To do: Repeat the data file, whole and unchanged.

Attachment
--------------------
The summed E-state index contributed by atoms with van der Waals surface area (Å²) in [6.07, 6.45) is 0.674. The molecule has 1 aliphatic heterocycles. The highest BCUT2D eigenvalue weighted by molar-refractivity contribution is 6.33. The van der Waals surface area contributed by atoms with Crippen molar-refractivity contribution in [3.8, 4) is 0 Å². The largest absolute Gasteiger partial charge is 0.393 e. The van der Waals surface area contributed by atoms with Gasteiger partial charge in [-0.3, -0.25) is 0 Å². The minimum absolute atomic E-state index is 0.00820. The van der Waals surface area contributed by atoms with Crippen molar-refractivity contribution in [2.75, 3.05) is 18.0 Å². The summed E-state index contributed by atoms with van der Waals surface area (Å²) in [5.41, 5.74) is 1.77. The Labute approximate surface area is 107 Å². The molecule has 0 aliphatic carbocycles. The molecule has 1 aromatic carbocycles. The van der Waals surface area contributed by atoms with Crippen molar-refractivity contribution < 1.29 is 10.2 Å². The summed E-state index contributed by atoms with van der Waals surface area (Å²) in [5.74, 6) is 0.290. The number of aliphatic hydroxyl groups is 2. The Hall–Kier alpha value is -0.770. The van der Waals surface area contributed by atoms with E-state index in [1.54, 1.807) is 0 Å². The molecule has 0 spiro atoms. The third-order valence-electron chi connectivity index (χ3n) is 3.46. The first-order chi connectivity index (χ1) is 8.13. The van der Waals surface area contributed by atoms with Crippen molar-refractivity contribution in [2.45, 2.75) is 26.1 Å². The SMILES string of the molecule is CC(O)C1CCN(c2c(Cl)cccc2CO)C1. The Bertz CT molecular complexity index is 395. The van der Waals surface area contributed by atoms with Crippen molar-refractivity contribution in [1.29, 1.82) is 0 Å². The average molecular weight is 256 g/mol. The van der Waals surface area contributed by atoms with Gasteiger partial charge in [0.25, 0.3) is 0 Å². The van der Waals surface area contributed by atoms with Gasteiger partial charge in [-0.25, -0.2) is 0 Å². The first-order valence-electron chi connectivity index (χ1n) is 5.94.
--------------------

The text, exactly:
The summed E-state index contributed by atoms with van der Waals surface area (Å²) in [6.07, 6.45) is 0.674. The molecule has 1 aliphatic heterocycles. The highest BCUT2D eigenvalue weighted by molar-refractivity contribution is 6.33. The van der Waals surface area contributed by atoms with Crippen molar-refractivity contribution in [3.8, 4) is 0 Å². The largest absolute Gasteiger partial charge is 0.393 e. The van der Waals surface area contributed by atoms with Gasteiger partial charge in [-0.3, -0.25) is 0 Å². The minimum absolute atomic E-state index is 0.00820. The van der Waals surface area contributed by atoms with Crippen molar-refractivity contribution in [2.75, 3.05) is 18.0 Å². The summed E-state index contributed by atoms with van der Waals surface area (Å²) in [5.41, 5.74) is 1.77. The Labute approximate surface area is 107 Å². The molecule has 0 aliphatic carbocycles. The molecule has 1 aromatic carbocycles. The van der Waals surface area contributed by atoms with Crippen molar-refractivity contribution < 1.29 is 10.2 Å². The summed E-state index contributed by atoms with van der Waals surface area (Å²) in [5.74, 6) is 0.290. The number of aliphatic hydroxyl groups is 2. The Hall–Kier alpha value is -0.770. The van der Waals surface area contributed by atoms with E-state index in [1.54, 1.807) is 0 Å². The molecule has 0 spiro atoms. The third-order valence-electron chi connectivity index (χ3n) is 3.46. The first-order chi connectivity index (χ1) is 8.13. The van der Waals surface area contributed by atoms with Crippen molar-refractivity contribution in [2.45, 2.75) is 26.1 Å². The SMILES string of the molecule is CC(O)C1CCN(c2c(Cl)cccc2CO)C1. The Bertz CT molecular complexity index is 395. The van der Waals surface area contributed by atoms with Crippen molar-refractivity contribution in [1.29, 1.82) is 0 Å². The average molecular weight is 256 g/mol. The van der Waals surface area contributed by atoms with Gasteiger partial charge in [0.25, 0.3) is 0 Å². The van der Waals surface area contributed by atoms with Gasteiger partial charge in [-0.25, -0.2) is 0 Å². The first-order valence-electron chi connectivity index (χ1n) is 5.94.